Photographs: Charles Francis
May 2011: A conversation with owners Carol and Robert Moule
What’s the history of Chygurno?
Carol: The house was built just over 100 years ago by two suffragettes who set up a branch of the Women’s Social and Political Union in Penzance, and it was used as a refuge for ladies coming out of prison who had been on hunger strike. When we came here, it hadn’t been lived in for 20 years. You could stand in front of it and not see the sea, as the cliff was choked with brambles, hydrangeas and honeysuckle. In the 1950s, the then owner planted a row of Monterey pines to keep the weather out, but all except two had fallen.
A steep cliff facing north-east is not the obvious site for an exotic garden. How did you begin?
Robert: We started with the terrace and worked our way down. To create paths, we had to shoot 80 tonnes of gravel down long pipes. You can’t get a wheelbarrow down, and it would have taken a long time to carry 80 tonnes in buckets. We uncovered a lot of large granite rocks. We had a visit from the granddaughter of one of the people who once lived in the house, and she said: “Have you discovered the steps to Lookout Rock?”. She helped us work out where it was, and then we uncovered the steps. We began planting in 1999. Everything you see from the terrace, apart from bamboo, sycamore and a few rhododendrons, has been planted by us.
How did you decide what to plant?
Robert: We knew nothing about more tender plants when we came here, but we had help from local nurseries. Apart from that, we’ve just picked it up as we went along. We haven’t done much with the lower part of the garden, apart from planting a few rhododendrons, as it’s too steep to work there: you would need ropes.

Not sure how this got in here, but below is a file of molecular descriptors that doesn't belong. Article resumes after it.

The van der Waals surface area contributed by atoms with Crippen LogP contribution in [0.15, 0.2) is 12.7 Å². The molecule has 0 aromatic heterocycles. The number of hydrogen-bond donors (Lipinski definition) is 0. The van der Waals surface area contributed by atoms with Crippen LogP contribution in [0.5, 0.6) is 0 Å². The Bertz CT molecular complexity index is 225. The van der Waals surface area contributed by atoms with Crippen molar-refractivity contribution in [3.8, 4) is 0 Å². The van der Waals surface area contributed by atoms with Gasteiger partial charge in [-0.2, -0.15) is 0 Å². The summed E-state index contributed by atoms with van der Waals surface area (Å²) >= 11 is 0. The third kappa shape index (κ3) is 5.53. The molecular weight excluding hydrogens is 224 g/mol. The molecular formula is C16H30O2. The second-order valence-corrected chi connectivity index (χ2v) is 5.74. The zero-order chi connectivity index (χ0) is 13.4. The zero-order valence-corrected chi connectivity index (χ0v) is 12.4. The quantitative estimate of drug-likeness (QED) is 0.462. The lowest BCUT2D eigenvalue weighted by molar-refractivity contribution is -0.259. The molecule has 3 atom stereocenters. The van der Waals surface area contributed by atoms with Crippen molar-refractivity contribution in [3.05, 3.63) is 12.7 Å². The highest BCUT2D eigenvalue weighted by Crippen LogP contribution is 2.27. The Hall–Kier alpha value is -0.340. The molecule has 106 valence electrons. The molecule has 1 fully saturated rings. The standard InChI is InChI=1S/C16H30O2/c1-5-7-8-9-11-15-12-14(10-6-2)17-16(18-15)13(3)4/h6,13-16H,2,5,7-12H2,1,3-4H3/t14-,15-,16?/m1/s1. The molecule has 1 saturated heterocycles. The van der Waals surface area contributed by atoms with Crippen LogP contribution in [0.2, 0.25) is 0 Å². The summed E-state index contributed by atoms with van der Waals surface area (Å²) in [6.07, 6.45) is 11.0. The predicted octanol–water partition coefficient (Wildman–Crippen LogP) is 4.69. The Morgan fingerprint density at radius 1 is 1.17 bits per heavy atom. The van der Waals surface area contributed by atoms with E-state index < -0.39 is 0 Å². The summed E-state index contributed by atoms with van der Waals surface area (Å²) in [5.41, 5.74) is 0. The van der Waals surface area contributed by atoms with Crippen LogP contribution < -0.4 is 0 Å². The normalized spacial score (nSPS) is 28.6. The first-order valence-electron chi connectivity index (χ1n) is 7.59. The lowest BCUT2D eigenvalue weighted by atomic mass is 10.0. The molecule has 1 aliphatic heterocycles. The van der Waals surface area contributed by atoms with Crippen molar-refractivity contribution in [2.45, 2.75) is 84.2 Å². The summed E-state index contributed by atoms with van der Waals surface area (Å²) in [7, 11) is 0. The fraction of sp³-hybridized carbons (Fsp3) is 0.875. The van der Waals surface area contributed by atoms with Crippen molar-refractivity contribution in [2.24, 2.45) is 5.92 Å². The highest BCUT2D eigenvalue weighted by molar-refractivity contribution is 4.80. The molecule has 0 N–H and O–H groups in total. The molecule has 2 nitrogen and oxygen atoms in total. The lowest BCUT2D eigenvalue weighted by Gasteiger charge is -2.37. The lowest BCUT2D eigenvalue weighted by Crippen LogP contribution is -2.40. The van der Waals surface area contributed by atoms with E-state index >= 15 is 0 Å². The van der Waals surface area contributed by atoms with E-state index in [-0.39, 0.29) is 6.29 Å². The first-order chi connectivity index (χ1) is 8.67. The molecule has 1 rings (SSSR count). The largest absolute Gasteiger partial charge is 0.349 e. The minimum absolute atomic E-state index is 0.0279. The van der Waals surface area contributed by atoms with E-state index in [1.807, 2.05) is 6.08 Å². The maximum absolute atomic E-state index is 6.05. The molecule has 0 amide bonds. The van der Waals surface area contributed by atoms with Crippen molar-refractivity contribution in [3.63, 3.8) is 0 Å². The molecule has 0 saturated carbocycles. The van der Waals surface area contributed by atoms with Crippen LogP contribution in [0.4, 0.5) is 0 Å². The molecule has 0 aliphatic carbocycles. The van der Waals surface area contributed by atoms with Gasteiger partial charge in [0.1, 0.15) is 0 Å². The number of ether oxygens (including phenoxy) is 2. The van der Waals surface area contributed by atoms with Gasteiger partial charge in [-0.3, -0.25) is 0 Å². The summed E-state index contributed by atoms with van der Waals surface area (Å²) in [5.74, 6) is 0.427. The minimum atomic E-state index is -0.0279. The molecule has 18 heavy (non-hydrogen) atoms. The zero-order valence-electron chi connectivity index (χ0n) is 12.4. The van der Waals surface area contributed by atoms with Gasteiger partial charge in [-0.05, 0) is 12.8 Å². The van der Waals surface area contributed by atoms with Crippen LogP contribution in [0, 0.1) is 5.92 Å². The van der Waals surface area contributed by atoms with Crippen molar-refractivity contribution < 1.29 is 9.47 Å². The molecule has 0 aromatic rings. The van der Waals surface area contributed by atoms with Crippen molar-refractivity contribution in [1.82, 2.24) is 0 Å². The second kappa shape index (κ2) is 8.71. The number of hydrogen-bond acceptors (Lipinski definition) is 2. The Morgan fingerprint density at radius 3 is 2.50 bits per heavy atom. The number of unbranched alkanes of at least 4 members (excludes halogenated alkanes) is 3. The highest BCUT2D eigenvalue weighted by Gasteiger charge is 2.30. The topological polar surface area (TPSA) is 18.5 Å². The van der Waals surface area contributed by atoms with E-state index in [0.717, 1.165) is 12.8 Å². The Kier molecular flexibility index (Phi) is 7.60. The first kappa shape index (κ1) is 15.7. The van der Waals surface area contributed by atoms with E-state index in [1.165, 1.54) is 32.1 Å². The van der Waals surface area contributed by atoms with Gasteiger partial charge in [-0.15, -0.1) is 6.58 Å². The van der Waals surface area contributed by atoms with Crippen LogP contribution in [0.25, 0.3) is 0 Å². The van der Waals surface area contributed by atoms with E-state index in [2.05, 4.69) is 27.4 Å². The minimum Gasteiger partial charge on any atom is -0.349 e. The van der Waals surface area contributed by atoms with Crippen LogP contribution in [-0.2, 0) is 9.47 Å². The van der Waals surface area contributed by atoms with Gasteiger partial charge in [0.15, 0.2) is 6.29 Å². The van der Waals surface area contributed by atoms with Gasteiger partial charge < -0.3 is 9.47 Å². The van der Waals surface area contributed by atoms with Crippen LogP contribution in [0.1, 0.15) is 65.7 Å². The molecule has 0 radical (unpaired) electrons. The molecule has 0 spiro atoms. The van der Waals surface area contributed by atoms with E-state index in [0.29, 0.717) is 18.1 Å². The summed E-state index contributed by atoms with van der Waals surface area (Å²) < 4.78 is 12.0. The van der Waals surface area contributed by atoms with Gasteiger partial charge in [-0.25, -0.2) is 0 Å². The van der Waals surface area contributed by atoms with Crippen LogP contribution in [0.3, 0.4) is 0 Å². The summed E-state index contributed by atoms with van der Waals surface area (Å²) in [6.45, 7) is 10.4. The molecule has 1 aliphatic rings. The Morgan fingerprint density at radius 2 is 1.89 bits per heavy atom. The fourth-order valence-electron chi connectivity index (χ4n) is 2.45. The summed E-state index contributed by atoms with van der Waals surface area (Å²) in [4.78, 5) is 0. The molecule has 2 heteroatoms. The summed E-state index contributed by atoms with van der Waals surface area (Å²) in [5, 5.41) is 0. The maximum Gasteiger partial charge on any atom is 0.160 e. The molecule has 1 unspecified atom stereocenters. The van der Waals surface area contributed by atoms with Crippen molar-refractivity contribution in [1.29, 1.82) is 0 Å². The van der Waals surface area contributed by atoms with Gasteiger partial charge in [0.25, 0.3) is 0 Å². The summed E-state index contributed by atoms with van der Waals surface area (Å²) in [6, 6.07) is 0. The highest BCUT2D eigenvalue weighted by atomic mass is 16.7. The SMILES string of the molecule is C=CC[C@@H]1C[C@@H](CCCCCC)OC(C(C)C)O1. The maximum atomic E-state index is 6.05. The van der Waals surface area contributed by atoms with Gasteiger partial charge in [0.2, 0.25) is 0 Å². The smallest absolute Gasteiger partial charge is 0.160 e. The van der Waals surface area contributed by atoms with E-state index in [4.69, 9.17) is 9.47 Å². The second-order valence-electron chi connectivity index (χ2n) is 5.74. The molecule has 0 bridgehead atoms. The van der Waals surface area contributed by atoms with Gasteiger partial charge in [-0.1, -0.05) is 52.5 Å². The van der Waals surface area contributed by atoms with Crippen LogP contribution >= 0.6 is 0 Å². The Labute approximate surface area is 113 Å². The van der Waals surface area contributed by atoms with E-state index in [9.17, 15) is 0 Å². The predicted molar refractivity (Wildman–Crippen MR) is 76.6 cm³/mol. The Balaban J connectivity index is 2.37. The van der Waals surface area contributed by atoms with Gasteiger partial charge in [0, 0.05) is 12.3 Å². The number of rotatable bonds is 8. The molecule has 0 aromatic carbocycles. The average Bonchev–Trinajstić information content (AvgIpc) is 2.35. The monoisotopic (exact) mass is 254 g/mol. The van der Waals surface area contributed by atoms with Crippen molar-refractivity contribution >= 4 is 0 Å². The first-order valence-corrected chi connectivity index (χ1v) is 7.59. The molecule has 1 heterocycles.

The garden has many stunning camellias. Did you decide from the start that you wanted to grow them?
Carol: We’re really rhododendron fanatics, but the ones we planted didn’t do well, so we moved them further and further down. We planted hundreds of camellias, which were all just a few inches tall: to look at them now, you wouldn’t believe it. I like self-grooming varieties, as the dead flowers just drop off. The single-flowered ones tend to do this, and they have a longer flowering period. Camellia bokutan has a frilly middle, and ‘Mary Phoebe Taylor’ has large, very pretty blooms. We had some visitors from the International Camellia Society recently, and they were very interested in our Camellia reticulata ‘Francie L’, which has fabulous flowers. It is very difficult to propagate, which is why it is so sought after. They’re a bit tender, but ours is sheltered from the wind.
Camellia reticulata ‘Francie L’
Which other plants thrive here?
Carol: Daphne is probably the most perfumed thing in the garden. It’s amazing, and it flowers for months. Chilean firebush is absolutely covered with flowers in June and July.
Robert: There are self-seeded tree ferns everywhere. Montbretias and crocosmias are very reliable and don’t get attacked by pests. The chain ferns are tip rooters: as soon as the tip touches the ground, it creates another fern. If we left them alone, they would go all through the garden.
How has the unpredictable weather over the past few years affected Chygurno?
Robert: For 10 years, we were growing semi-exotics, like protea, leucadendron and metasideros, but the first bad winter wiped out a lot of tender stuff. We’re now going for tougher things. In a garden like this, if you lose something fairly large, it leaves a huge hole.
Carol: We took our succulents – aeoniums, agave – indoors this year. We didn’t want to lose them for the third time.
What are the other problems with gardening on this site?
Robert: We’re extremely exposed to cold, dry easterlies and north-easterlies, which can cause a lot of damage. Some of our grevilleas have been blown out of the ground all the way down to the bottom of the garden.
Carol: We have slugs, vine weevils, snails and lily beetles – we’ve planted different species of lilies, but they were all eaten.
But the good points clearly outweigh the bad?
Robert: On most days of the year, the garden feels Mediterranean for some part of the day. It’s due to the vivid colours, the way the sun reflects the colour of the sky, and the Monterey pines.
What can visitors see in May?
Robert: Bluebells, azaleas and late rhododendrons, iris, and Chatham Island forget-me-nots.
Rhododendron ‘Scarlet Wonder’
Carol: The garden is steep, but it’s amazing how most visitors manage. And with our new path and seats, you can just do the top part of the garden and then sit down and enjoy the wonderful views.